Rich. The Ghostly Father now hath done his Shrift

Clarence. When hee was made a Shriuer, 'twas for shift

King. Brothers, you muse what Chat wee two haue had

Rich. The Widow likes it not, for shee lookes very sad

King. You'ld thinke it strange, if I should marrie her

Clarence. To who, my Lord? King. Why Clarence, to my selfe

Rich. That would be tenne dayes wonder at the least

Clarence. That's a day longer then a Wonder lasts

Rich. By so much is the Wonder in extremes

King. Well, ieast on Brothers: I can tell you both, Her suit is graunted for her Husbands Lands. Enter a Noble man

Nob. My gracious Lord, Henry your Foe is taken, And brought your Prisoner to your Pallace Gate

King. See that he be conuey'd vnto the Tower: And goe wee Brothers to the man that tooke him, To question of his apprehension. Widow goe you along: Lords vse her honourable.


Manet Richard.

Rich. I, Edward will vse Women honourably: Would he were wasted, Marrow, Bones, and all, That from his Loynes no hopefull Branch may spring, To crosse me from the Golden time I looke for: And yet, betweene my Soules desire, and me, The lustfull Edwards Title buryed, Is Clarence, Henry, and his Sonne young Edward, And all the vnlook'd-for Issue of their Bodies, To take their Roomes, ere I can place my selfe: A cold premeditation for my purpose. Why then I doe but dreame on Soueraigntie, Like one that stands vpon a Promontorie, And spyes a farre-off shore, where hee would tread, Wishing his foot were equall with his eye, And chides the Sea, that sunders him from thence, Saying, hee'le lade it dry, to haue his way: So doe I wish the Crowne, being so farre off, And so I chide the meanes that keepes me from it, And so (I say) Ile cut the Causes off, Flattering me with impossibilities: My Eyes too quicke, my Heart o're-weenes too much, Vnlesse my Hand and Strength could equall them. Well, say there is no Kingdome then for Richard: What other Pleasure can the World affoord? Ile make my Heauen in a Ladies Lappe, And decke my Body in gay Ornaments, And 'witch sweet Ladies with my Words and Lookes. Oh miserable Thought! and more vnlikely, Then to accomplish twentie Golden Crownes. Why Loue forswore me in my Mothers Wombe: And for I should not deale in her soft Lawes, Shee did corrupt frayle Nature with some Bribe, To shrinke mine Arme vp like a wither'd Shrub, To make an enuious Mountaine on my Back, Where sits Deformitie to mocke my Body; To shape my Legges of an vnequall size, To dis-proportion me in euery part: Like to a Chaos, or an vn-lick'd Beare-whelpe, That carryes no impression like the Damme. And am I then a man to be belou'd? Oh monstrous fault, to harbour such a thought. Then since this Earth affoords no Ioy to me, But to command, to check, to o're-beare such, As are of better Person then my selfe: Ile make my Heauen, to dreame vpon the Crowne, And whiles I liue, t' account this World but Hell, Vntill my mis-shap'd Trunke, that beares this Head, Be round impaled with a glorious Crowne. And yet I know not how to get the Crowne, For many Liues stand betweene me and home: And I, like one lost in a Thornie Wood, That rents the Thornes, and is rent with the Thornes, Seeking a way, and straying from the way, Not knowing how to finde the open Ayre, But toyling desperately to finde it out, Torment my selfe, to catch the English Crowne: And from that torment I will free my selfe, Or hew my way out with a bloody Axe. Why I can smile, and murther whiles I smile, And cry, Content, to that which grieues my Heart, And wet my Cheekes with artificiall Teares, And frame my Face to all occasions. Ile drowne more Saylers then the Mermaid shall, Ile slay more gazers then the Basiliske, Ile play the Orator as well as Nestor, Deceiue more slyly then Vlisses could, And like a Synon, take another Troy. I can adde Colours to the Camelion, Change shapes with Proteus, for aduantages, And set the murtherous Macheuill to Schoole. Can I doe this, and cannot get a Crowne? Tut, were it farther off, Ile plucke it downe. Enter.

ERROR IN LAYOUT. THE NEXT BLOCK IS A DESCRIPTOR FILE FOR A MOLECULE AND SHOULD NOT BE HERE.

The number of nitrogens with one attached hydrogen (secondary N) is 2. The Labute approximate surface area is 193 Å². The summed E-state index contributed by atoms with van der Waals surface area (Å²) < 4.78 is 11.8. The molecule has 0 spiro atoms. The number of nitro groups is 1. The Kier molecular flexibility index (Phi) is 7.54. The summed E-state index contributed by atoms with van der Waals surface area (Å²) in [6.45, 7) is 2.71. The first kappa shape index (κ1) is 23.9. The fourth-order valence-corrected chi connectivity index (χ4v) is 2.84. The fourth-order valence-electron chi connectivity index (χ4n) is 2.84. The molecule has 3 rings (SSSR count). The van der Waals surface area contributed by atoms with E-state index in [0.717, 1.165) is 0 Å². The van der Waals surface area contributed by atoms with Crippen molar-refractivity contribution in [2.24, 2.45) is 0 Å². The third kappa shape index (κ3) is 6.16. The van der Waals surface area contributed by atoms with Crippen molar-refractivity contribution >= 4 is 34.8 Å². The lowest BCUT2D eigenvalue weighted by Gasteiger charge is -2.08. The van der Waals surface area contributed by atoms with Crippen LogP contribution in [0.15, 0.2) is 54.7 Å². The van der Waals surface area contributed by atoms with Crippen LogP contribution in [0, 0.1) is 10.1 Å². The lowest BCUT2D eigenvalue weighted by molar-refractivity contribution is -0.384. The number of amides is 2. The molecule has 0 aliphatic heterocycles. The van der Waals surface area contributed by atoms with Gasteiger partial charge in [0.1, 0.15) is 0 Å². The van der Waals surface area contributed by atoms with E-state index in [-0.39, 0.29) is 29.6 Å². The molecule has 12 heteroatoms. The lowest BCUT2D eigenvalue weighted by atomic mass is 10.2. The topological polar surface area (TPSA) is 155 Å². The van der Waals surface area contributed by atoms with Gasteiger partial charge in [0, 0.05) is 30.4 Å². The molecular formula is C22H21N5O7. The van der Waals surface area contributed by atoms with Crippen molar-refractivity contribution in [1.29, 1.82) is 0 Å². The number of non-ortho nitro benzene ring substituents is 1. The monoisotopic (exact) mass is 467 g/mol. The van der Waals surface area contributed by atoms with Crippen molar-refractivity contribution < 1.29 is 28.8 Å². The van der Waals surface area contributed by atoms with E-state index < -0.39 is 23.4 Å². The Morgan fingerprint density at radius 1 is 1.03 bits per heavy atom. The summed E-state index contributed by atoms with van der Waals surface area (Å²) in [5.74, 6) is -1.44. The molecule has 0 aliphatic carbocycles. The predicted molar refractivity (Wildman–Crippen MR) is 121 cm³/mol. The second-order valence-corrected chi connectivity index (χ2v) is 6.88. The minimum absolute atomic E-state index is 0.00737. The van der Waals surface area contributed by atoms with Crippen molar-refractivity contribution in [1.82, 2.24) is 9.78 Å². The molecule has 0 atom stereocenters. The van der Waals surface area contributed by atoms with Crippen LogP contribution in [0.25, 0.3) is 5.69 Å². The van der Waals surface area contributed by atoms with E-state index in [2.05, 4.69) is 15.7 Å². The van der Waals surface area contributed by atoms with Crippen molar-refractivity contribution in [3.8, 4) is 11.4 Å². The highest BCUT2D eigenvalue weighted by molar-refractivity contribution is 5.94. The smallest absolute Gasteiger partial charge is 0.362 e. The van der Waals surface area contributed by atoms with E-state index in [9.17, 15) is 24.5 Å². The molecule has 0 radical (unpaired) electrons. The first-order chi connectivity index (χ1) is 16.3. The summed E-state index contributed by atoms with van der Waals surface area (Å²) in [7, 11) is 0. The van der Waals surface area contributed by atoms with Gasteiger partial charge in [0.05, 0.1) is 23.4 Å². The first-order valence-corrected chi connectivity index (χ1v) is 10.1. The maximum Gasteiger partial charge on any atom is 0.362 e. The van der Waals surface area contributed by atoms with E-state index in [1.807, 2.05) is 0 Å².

William Shakespeare
Classic Literature Library

All Pages of This Book